US seeks 10-year term for TV pitchman Trudeau
Prosecutors blast TV pitchman Trudeau as 'uncontrollable huckster;' seek 10-year prison term
CHICAGO (AP) -- Prosecutors seeking 10 years in prison for TV pitchman Kevin Trudeau for bilking consumers via widely broadcast infomercials say he's an "uncontrollable huckster."
Defense attorneys say the government goes too far in its portrayal of Trudeau, and he should get less than two years behind bars for a November criminal contempt conviction.
In their scathing, 41-page filing in U.S. District Court in Chicago this week, federal prosecutors suggest the 50-year-old Trudeau would likely even seek to cheat his fellow prison inmates, adding, "He appears capable of nothing else."
"(Trudeau) is an unrepentant, untiring and uncontrollable huckster who has defrauded the unsuspecting for thirty years," it says. It adds, "(He) preys upon the sick who want to be made healthy, the poor who want to become rich."
In a response filed Tuesday, Trudeau's attorneys said the prosecution's characterizations were "overblown and unfair."
"Contrary to the view of Trudeau advanced by the government, he is a man who has consistently displayed kindness, generosity, concern for others," the filing said.
Jurors convicted Trudeau in November of violating a court order barring him from making false claims about his best-selling book "The Weight Loss Cure They Don't Want You to Know About."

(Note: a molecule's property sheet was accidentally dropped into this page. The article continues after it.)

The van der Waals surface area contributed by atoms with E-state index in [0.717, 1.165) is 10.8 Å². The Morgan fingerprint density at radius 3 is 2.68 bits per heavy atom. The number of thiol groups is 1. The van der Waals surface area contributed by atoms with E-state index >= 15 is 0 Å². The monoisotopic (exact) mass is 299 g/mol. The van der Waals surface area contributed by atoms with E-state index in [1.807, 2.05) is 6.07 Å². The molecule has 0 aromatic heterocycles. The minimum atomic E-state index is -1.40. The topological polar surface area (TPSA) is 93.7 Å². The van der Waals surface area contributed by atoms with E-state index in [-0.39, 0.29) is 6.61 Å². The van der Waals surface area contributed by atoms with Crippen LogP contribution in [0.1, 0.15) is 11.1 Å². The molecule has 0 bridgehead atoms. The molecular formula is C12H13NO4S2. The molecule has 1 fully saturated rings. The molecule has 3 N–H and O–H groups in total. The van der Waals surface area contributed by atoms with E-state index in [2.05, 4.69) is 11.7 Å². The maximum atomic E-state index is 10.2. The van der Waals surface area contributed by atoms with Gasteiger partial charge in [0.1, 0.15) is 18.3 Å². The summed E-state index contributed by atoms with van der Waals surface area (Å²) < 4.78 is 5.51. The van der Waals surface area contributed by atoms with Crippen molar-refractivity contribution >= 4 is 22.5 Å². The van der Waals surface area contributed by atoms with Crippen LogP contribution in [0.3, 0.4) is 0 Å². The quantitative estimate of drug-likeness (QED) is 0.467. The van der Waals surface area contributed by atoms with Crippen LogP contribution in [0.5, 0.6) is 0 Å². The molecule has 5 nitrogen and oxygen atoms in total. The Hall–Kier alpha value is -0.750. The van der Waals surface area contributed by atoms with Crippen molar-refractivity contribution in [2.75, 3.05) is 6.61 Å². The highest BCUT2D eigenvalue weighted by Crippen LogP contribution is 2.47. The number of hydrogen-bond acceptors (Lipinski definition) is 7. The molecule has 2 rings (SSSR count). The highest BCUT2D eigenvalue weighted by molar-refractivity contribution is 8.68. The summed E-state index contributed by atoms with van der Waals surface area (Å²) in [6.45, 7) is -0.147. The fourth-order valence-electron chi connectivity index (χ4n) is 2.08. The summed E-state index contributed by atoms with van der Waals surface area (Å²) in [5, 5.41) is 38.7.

Trudeau aired infomercials touting the book at least 32,000 times, in violation of the court order; in all, he sold more than 850,000 books, generating $39 million in revenue and at least 5 million in profit, according to the federal document, filed Monday.
In an earlier defense filing, Trudeau argues that even if more than 850,000 books were sold through allegedly fraudulent infomercials, it can only be said that 67 buyers were defrauded because that's how many complained to the consumer protection agencies.
The defense filing Tuesday argues that, regardless, the harm to any one person would have been less than the cost of the book, so under $30. Therefore, it goes on, no one can contend that the "defendant's actions shattered lives and ruined economic security."
The government argues Trudeau has not only refused to pay a $37 million judgment in a related civil case, but has bragged about his defiance. While Trudeau has repeatedly insisted he was broke and was not capable of paying, prosecutors say records show that, during the periods Trudeau claimed to have little to no spare money, he spent lavishly, including $4,000 on draperies.
Trudeau, who lives in Oak Brook, a Chicago suburb, is jailed as he awaits sentencing on March 17.
Defense attorneys encouraged the sentencing judge, U.S. District Judge Ronald Guzman, to consider that Trudeau has already paid a heavy price for his legal difficulties, which they say includes the loss of his home and his ability to resume a viable career.
"He has, in effect, lost everything," the filing says.
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